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International Workshop on Multi-Micronutrient Deficiency Control in the Life Cycle, Lima, Peru, May 30-June 1, 2001.
Food and Nutrition Bulletin. 2002; 23(3):309-316.Thirty-one representatives from international organizations, nongovernmental organizations, government agencies, universities, and the private sector participated in a three-day workshop in Lima, Peru, organized by the Universidad Nacional Agraria La Molina and supported by the Ministry of Health Peru, UNICEF, and the World Health Organization. The objective of the workshop was to develop a protocol for a comprehensive micronutrient supplementation program for populations in developing countries that suffer from deficiencies of several micronutrients. The workshop consisted of two components: presentation of preliminary results of the multicenter study on infant supplementation and recommendations on the policy and community, monitoring and impact evaluation, and research aspects of supplementation programs. This paper provides the summary reports of the second component. (author's)
Female Migrants: Bridging the Gaps throughout the Life Cycle. Selected papers of the UNFPA-IOM Expert Group Meeting, New York, 2-3 May 2006.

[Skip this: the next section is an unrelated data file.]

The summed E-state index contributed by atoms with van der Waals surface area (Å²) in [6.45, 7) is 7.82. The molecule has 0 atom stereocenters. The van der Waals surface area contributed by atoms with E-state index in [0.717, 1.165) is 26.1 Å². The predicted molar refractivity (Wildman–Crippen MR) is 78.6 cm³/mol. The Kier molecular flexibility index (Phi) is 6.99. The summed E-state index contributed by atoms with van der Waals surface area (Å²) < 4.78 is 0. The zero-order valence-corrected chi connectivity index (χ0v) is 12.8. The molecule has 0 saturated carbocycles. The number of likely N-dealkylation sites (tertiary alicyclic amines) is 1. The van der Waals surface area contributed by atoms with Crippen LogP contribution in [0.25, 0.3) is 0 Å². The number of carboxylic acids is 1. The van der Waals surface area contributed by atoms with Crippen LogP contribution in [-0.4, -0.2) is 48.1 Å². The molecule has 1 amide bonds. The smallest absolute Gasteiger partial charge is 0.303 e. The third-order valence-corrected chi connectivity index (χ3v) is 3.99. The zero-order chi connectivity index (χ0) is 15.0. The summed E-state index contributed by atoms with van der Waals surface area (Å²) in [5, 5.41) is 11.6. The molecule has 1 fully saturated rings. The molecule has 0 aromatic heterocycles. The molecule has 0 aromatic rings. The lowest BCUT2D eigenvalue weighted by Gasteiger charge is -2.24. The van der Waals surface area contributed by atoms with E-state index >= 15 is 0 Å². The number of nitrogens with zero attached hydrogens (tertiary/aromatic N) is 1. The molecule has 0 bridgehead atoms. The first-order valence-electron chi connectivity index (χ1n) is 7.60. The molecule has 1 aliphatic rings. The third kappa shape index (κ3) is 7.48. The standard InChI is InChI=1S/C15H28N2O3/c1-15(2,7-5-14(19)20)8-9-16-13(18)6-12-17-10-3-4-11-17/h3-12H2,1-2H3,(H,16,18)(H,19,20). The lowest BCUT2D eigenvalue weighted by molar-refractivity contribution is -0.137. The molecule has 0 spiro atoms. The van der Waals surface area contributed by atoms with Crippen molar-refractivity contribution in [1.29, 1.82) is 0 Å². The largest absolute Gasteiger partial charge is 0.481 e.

New York, New York, United Nations Population Fund [UNFPA], 2006. 136 p.Women make up nearly half of all migrants, an estimated 95 million of 191 million people living outside their countries of origin in 2005. Having said this, after many years of observing migration and collecting data there is remarkably little reliable information about women as migrants. This anomaly underlines their continuing invisibility to policymakers and development planners. The High-Level Dialogue on International Migration and Development by the General Assembly on 14-15 September 2006 offers the best opportunity in a generation to address the rights, needs, capabilities and contribution of women migrants. Equal numbers do not confer equality of treatment. Women have fewer opportunities than men for legal migration; many women become irregular migrants with concomitant lack of support and exposure to risk. Whether they migrate legally or not, alone or as members of a family unit, women are more vulnerable than men to violence and exploitation. Their needs for health care, including reproductive health care, and other services are less likely to be met. They have more limited opportunities than men for social integration and political participation. Migration can be beneficial, both for women and for the countries which send and receive them. Women migrants make a significant economic contribution through their labour, both to their countries of destination and, through remittances, to their countries of origin. In societies where women's power to move autonomously is limited, the act of migration is in itself empowering. It stimulates change in women migrants themselves, and in the societies which send and receive them. In the process women's migration can become a force for removing existing gender imbalances and inequities, and for changing underlying conditions so that new imbalances and inequities do not arise. Women's voluntary migration is a powerful force for positive change in countries both of origin and of destination. (excerpt)